Today our Mahayana Buddhist friends in Tibet, Nepal, India, China, and Japan are observing Parinirvana Day (commonly known as Nirvana Day)—the day the Buddha achieved Parinirvana, or complete Nirvana, through physical death.
Nirvana Day doesn’t celebrate the Buddha’s death. It celebrates his entry to Nirvana, breaking the cycle of suffering and rebirth and reaching the highest happiness. In Buddhism, death is simply a change, and change should be accepted, not mourned.
Celebrations vary throughout the world, but Nirvana Day can be both a meditative and a social occasion. Within Buddhist monasteries, Nirvana Day is a day to welcome the community in. Families and children visit their local monastery and bring offerings of food, household items, money and other gifts to the monks.
At home, Buddhists read passages from the Nirvana Sutra, which describe the last days of the Buddha’s life on earth. They reflect upon their own lives and contemplate their own eventual deaths, and remember loved ones who have recently died. The goal of these meditations is to make peace with the inevitability of death and change. Instead of grieving over death, we should focus on living our lives to the fullest. As the Buddha taught, “Even death is not to be feared by one who has lived wisely.”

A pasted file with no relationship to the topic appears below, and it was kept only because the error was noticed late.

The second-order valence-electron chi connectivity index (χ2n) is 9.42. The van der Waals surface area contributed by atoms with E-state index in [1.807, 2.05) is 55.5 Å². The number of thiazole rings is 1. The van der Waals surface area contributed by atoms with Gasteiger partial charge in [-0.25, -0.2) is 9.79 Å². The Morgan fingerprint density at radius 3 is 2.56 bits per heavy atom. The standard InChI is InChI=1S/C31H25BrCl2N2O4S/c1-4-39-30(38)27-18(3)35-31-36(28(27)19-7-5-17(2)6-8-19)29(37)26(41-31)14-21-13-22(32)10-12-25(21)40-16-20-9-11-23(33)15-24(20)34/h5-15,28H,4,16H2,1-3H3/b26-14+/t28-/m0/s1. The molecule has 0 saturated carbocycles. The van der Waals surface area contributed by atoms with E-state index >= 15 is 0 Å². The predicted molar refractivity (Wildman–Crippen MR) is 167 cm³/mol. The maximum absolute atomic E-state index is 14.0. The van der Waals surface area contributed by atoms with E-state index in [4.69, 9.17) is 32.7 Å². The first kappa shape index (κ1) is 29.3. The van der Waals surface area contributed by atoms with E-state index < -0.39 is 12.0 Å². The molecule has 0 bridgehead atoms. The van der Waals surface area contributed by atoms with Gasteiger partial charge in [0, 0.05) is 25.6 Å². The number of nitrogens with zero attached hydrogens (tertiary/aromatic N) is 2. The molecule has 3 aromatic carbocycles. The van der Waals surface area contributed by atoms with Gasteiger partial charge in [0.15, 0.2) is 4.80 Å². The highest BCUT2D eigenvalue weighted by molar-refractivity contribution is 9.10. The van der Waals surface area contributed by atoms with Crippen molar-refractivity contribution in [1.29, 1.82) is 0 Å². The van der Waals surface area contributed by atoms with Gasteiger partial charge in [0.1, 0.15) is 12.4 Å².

We are joining with our friends around the world by focusing our daily meditations on the positive aspects of change and by remembering loved ones we have lost in this past year. Learn more about the life and teachings of the Buddha here.
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